Manhattan Bidding Wars to Persist as Housing Supply Stays Tight

NEW YORK (TheStreet) -- In the tiny island of Manhattan, supply of homes has always been limited and homeownership has been the privilege of a lucky few.

But the supply-demand dynamic in the city is now so out of whack that even a million dollars in the bank and pristine credit doesn't do you much good.

Buyers who are re-entering the housing market after waiting on the sidelines for so long are waking up to the cold reality that there are few homes left to buy.

"The market is absolutely insane," says Jacky Teplitzky, managing director at Douglas Elliman Real Estate. "It has completely changed in the last five weeks. There is just no inventory."


Manhattan inventory has been steadily declining over the last couple of years as new developments stalled in the aftermath of the financial crisis and sellers held off from listing their homes in a tough market. But the inventory levels are now at their lowest levels in over a decade, as you can see from this stunning chart from real estate appraisal company Miller Samuel.

The absorption rate -- the number of months it would take to sell the amount of listings in the market at the current sales pace -- fell to 5.5 months at the end of the fourth quarter of 2012, compared to the 10-year average of 9.3 months. Listings have dropped even further since then in the early months of January and February.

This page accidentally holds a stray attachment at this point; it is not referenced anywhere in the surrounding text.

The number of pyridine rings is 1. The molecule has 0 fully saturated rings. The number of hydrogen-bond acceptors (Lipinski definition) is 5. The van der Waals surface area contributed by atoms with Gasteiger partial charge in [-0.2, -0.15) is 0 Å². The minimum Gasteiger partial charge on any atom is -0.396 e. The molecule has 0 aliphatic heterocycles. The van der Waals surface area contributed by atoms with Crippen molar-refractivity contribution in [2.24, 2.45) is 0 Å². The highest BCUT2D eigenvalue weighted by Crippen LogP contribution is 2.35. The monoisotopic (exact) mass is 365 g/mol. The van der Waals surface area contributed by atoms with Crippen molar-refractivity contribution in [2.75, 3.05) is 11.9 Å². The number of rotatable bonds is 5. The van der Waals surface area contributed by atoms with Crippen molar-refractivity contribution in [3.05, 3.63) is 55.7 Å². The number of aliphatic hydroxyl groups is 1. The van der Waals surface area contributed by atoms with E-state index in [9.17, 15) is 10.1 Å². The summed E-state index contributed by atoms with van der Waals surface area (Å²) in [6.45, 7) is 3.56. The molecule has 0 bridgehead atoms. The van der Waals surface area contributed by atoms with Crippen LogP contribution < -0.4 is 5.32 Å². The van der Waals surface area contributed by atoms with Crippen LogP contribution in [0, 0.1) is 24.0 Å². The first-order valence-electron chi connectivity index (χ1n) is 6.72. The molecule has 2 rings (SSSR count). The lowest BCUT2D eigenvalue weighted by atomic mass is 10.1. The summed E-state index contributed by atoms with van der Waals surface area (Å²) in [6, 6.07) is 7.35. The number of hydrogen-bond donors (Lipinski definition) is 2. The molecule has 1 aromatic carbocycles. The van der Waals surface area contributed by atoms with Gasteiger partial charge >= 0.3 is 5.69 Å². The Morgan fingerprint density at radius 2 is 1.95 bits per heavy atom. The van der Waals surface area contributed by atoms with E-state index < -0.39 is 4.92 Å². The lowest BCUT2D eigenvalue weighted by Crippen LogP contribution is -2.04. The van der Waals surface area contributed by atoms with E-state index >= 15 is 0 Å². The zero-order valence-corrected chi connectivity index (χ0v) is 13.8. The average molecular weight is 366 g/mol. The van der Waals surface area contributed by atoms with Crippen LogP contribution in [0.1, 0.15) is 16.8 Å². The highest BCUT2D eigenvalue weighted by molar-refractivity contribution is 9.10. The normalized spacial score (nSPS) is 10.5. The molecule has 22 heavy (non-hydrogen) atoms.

Doug Perlson, CEO of online real estate company RealDirect.com says prices are on the rise with bidding wars among buyers starting to drive offers above the asking price. "It is amazing how in such a relatively short time, Manhattan has gone from a neutral housing market to a buyers' market to a sellers' market now because of a lack of inventory. It is frustrating for buyers who have been sitting out for so long only to find out that there is nothing left."


Manhattan is certainly not the only market with a shortage of homes for sale. Nationwide, inventory levels are at a 13-year low, with the absorption rate last reported at 4.2 months. In a balanced market, it should take six months to clear all the existing inventory.